Appeal from the Superior Court of the District of Columbia (FEL7263-03) (Hon. Herbert B. Dixon, Jr., Trial Judge).
The opinion of the court was delivered by: Ferren, Senior Judge
Before REID and OBERLY, Associate Judges, and FERREN, Senior Judge. Opinion for the court by Senior Judge FERREN.
Opinion concurring in the judgment by Associate Judge OBERLY at p. 26.
Dewand Sutton appeals his convictions for carjacking while armed,*fn1 receiving stolen property (RSP),*fn2 and unauthorized use of a vehicle (UUV).*fn3 He argues that the evidence of armed carjacking was insufficient for conviction; that also as to armed carjacking, the jury instruction on aiding and abetting was reversible error; and that the RSP and UUV convictions merge. We reject the sufficiency claim, find no plain error in the aiding and abetting instruction, and conclude that the RSP and UUV convictions do not merge. Accordingly, we affirm.
I. Proceedings and Evidence
At Sutton's jury trial, the government put on the following evidence: On November 16, 2003, Lamont Wright, Rodney Smith, and appellant Sutton got out of a parked car to accost Dwayne Cox as he walked away from his parked Mitsubishi Spyder. By the time the trio confronted Cox, he had walked about three car lengths from the Spyder toward the home of an acquaintance, where he was going to watch a sporting event on television. Cox was told to lie on the ground, where Sutton held him at gunpoint as the assailants robbed him of his car keys, a telephone, and approximately $18 in cash. The men told Cox not to move or he would be shot. At that point, in the words of Sutton's brief, two of the men [Sutton and Smith] got back into their own car, started it up and began to drive off; Mr. Cox got up from the ground and jumped over the fence behind the friend's house; then the [Sutton and Smith] car stopped, and the two men in the car said they were going to start shooting at him; then, at the same time, [Cox] heard his own car start up and pull off [driven by Wright].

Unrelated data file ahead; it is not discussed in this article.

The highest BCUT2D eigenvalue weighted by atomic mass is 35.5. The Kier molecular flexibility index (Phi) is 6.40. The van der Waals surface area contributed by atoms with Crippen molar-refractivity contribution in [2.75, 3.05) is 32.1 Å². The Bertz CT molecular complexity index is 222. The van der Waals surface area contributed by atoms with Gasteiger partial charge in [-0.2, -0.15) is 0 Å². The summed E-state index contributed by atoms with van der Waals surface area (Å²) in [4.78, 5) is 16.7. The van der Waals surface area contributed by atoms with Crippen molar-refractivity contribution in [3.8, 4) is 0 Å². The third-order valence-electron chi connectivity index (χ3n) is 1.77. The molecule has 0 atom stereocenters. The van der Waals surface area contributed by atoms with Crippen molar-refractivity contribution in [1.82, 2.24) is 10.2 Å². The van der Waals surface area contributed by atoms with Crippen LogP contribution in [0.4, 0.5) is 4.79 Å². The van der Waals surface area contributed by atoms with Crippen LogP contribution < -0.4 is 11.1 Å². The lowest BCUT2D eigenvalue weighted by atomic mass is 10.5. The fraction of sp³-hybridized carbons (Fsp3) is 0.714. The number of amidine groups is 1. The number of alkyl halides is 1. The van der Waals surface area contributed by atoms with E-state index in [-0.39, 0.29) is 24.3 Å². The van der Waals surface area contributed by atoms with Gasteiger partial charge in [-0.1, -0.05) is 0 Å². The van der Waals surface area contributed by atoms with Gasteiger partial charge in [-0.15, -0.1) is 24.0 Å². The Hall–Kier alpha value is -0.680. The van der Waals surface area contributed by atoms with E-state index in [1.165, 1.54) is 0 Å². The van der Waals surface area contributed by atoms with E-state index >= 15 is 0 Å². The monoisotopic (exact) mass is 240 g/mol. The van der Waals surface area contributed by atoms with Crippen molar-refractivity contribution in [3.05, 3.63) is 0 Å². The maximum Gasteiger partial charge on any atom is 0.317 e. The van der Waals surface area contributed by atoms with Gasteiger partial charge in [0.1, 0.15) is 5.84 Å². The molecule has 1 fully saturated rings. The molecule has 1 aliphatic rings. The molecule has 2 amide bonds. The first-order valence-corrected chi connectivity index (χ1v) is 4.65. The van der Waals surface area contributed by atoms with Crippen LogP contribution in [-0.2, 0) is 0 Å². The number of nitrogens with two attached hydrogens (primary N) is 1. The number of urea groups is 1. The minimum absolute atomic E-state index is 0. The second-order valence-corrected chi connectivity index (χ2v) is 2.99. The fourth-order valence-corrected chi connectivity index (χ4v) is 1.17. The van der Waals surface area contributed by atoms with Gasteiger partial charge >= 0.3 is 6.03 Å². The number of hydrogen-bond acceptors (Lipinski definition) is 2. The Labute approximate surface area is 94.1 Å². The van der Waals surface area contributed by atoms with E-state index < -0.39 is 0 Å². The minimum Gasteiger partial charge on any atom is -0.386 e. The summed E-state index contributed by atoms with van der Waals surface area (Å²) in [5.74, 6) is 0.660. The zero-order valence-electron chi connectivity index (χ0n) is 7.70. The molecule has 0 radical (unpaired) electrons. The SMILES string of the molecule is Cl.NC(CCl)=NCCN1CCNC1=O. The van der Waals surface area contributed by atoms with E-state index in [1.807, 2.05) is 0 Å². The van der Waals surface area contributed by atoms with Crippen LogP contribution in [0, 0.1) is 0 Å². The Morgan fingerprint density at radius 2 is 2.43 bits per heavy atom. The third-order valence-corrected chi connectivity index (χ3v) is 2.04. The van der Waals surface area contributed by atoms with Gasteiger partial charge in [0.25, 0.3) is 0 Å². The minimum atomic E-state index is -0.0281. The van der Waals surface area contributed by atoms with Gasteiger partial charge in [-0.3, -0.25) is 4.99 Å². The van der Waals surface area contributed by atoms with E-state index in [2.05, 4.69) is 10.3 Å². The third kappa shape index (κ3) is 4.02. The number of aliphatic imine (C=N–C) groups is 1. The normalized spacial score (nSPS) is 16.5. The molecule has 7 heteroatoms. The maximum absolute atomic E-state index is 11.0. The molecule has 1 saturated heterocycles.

According to the government's evidence, two days later, on November 18, at the instance of Sutton, he and Smith robbed Fred Cooper and Kirk Little of cash and other pocket items at gunpoint. Then Smith drove away in Cooper's Chevrolet Caprice, and Sutton drove off in Little's Ford Taurus. On November 20, police apprehended Smith in Cox's Spyder and found a loaded, cocked pistol under a car seat. Later that day, in the same vicinity, the police saw Wright driving the Taurus. That evening, the police saw the Taurus again, this time driven by Sutton, who led them on a high-speed chase that ended in a crash from which Sutton fled, discarding the telephone stolen four days earlier from Cox. Sutton was apprehended, and his fingerprints were found on the door of the Taurus, as well as on a compact disc from the Spyder.
The jury found Sutton guilty on one count each of armed carjacking, armed robbery, PFCV, RSP, UUV, destroying property, and possession with intent to distribute cocaine. The carjacking conviction was attributable to the incident involving Cox and his Spyder, whereas the RSP and UUV convictions arose out of the theft two days later of the Taurus. For the convictions at issue here, Sutton was sentenced to fifteen years in prison for armed carjacking and, consecutively to the carjacking, concurrent sentences of twenty months of incarceration for RSP and thirty-two months for UUV. This appeal followed.
II. Sufficiency of the Evidence
A. Alleged Waiver of the Sufficiency Challenge